In Australia a little less formal. So Carlo works works? Well. There's no lab coats in our office. No doctors really casual.
Just you don't have your Well, yeah, it's
you can get in trouble unless you qualify the term doctor in Australia. So unless you're a medical doctor, even even a PhD is generally going to qualify themselves. Post name to say that the array A doctor of chiropractic or paper or a Doctor of Philosophy, so in Australia, where we tend to use just our names, although some we do have the ability to but but it is with a little bit of danger at times.
Justin Trosclair 3:56
So like if you were to introduce yourself at a party, which would be a hot meal, how arrogant.
Justin Trosclair 4:03
data Carlo chiropractor like that, otherwise, you have potentially get in trouble.
Exactly you would anytime you in on your social media, in person or a letter, you would need to qualify the term doctor by writing thereafter Doctor of Chiropractic or or equivalent because a regulation board will look upon that. Not very fondly, because it could be misleading to the public. That would be their turn. Sometimes people just don't, don't bother at all.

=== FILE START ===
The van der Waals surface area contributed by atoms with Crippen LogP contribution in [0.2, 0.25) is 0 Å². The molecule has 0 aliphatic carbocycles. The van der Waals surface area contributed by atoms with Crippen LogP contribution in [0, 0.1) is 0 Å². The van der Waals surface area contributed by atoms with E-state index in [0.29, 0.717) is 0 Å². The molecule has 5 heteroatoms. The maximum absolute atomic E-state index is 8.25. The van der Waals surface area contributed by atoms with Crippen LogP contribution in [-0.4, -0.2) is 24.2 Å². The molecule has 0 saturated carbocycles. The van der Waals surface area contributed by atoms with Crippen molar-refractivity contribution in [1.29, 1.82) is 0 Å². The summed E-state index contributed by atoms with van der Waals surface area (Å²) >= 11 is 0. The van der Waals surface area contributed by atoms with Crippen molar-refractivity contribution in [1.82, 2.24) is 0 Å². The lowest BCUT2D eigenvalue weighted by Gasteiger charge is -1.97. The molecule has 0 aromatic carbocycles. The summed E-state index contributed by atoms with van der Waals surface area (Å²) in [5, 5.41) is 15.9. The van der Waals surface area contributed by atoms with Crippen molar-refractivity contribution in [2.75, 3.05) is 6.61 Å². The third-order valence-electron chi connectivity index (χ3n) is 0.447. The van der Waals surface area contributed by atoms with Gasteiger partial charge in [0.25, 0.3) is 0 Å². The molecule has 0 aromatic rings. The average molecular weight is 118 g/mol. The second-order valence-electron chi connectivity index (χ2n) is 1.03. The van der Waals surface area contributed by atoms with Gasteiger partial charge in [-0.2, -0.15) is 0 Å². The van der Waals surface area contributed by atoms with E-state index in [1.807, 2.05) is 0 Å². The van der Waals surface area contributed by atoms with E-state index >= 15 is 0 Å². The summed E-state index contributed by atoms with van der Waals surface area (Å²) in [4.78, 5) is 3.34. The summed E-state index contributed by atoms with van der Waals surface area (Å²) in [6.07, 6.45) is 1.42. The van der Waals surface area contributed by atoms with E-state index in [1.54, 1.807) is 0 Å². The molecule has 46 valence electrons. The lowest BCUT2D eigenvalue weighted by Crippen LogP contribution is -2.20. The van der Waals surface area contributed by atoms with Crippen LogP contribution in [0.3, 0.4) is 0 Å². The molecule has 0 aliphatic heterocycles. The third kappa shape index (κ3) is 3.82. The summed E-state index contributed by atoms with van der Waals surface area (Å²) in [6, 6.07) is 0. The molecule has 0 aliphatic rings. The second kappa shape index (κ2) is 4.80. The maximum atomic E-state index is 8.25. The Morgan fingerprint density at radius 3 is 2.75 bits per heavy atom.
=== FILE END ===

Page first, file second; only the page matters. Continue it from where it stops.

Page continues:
Justin Trosclair 4:35
I think one of the two states that I'm a chiropractor in officially, it was the same way you had to put in advertising, you had to put DC of some sort in the back. But that's neither here nor there. I was just giving you a hard time a little bit. That's fun. So good. Okay, so you're a chiropractor for quite a while and give us a little backstory about yourself. How'd you end up switching gears, you know, once you're in practice on this little back to school is kind of crazy and want a family and everything. And then how do you pick vestibular stuff?